In his first book, The United States of Wal-Mart, journalist John Dicker lays out plenty of reasons to revile the goliath retailer and its ubiquitous smiley faces. Yet he understands that such criticism may sound like liberal elitism to folks whose shopping options are limited by a modest income. "How do you explain to a poor person that a $30 DVD player sucks?" he asks. "That's the complexity of the Wal-Mart clusterfuck we're in right now."
7:30 p.m. Tuesday, June 28, Tattered
Cover Cherry Creek, 2955 East First
Avenue, free, 303-322-7727,
Dicker, who'll sign copies of his debut at the Tattered Cover Cherry Creek on Tuesday, June 28, tackles this conundrum head-on, debunking the Wal-Mart spin in the process. For example, he explains that tax revenues generated by new stores are often counterbalanced by hefty government subsidies tendered by short-sighted public officials, not to mention welfare payments made to employees whose tiny paychecks can't cover their living expenses.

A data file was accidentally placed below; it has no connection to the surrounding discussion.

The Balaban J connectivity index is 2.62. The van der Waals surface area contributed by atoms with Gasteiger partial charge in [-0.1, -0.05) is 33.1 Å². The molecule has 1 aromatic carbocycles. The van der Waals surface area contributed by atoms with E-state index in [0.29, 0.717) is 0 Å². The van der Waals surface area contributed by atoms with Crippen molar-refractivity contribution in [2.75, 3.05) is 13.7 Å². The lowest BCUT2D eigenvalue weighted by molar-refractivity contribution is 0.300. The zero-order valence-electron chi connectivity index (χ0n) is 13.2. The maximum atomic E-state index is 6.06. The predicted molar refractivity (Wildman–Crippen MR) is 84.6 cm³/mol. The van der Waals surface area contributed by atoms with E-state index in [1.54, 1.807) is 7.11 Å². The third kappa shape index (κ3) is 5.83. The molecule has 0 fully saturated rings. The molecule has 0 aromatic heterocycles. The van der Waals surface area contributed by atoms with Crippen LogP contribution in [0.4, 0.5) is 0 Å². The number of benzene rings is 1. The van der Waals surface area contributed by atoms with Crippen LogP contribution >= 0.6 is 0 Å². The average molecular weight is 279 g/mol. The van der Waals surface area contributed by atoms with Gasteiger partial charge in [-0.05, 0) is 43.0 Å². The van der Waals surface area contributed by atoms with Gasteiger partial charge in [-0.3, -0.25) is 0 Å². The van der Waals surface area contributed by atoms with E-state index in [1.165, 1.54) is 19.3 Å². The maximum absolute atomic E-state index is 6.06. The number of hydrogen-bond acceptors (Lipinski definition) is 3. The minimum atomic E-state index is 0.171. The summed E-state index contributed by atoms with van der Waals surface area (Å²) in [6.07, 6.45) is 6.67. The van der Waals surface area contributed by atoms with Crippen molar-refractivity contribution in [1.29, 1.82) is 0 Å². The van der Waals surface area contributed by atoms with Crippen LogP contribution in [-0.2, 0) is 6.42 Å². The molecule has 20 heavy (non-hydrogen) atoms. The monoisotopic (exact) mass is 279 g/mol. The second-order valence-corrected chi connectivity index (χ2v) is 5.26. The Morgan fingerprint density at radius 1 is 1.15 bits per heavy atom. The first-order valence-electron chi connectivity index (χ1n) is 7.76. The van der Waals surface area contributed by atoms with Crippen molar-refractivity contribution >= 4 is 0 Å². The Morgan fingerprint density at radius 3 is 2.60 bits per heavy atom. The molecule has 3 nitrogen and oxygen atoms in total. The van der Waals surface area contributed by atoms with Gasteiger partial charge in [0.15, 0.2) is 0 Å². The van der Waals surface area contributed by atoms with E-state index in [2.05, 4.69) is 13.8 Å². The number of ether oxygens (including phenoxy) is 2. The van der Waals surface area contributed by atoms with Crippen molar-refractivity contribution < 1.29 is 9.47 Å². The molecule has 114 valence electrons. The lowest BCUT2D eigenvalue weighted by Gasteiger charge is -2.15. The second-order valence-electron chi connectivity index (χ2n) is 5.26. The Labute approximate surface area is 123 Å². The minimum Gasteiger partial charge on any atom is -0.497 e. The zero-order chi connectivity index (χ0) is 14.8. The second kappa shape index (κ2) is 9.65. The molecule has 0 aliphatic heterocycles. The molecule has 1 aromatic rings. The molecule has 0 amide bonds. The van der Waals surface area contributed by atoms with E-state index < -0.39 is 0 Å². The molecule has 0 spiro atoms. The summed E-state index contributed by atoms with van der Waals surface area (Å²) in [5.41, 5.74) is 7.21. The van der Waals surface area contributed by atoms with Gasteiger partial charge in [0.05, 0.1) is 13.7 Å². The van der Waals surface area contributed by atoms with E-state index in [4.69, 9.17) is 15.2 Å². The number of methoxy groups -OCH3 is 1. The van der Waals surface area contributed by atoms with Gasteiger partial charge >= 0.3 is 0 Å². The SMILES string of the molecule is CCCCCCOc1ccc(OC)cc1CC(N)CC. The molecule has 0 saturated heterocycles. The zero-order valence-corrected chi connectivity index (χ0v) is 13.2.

The facts and figures that support these arguments could have been presented in a dry, clinical manner. Fortunately, Dicker livens them up with language that's entertainingly snarky and, at times, strategically profane. In the introduction, he writes, "It's hard to know exactly when it happened, just as it's impossible to know if, or when, it will end. But for now, it's clear: We're all Wal-Mart's bitches."
Not everyone has passively accepted this fate. Dicker documents the efforts of citizen groups that have successfully fought to keep Wal-Mart out of their neighborhood, and offers strategic tips to future battlers. Instead of complaining about abstract matters, like the way the firm's chronically low wages may create a ripple effect and repress retail salaries across the board, he suggests that protestors concentrate on more tangible issues, such as traffic density. He also resists the temptation to call for a Wal-Mart boycott, in part because the ever-growing number of discount-minded consumers don't have loads of morally superior alternatives. "As a country, we haven't quite learned that there are implications to where we shop," Dicker maintains. "At the same time, it's not like there's an organic, hippie, fair-trade supercenter on one side of the street, and Wal-Mart on the other."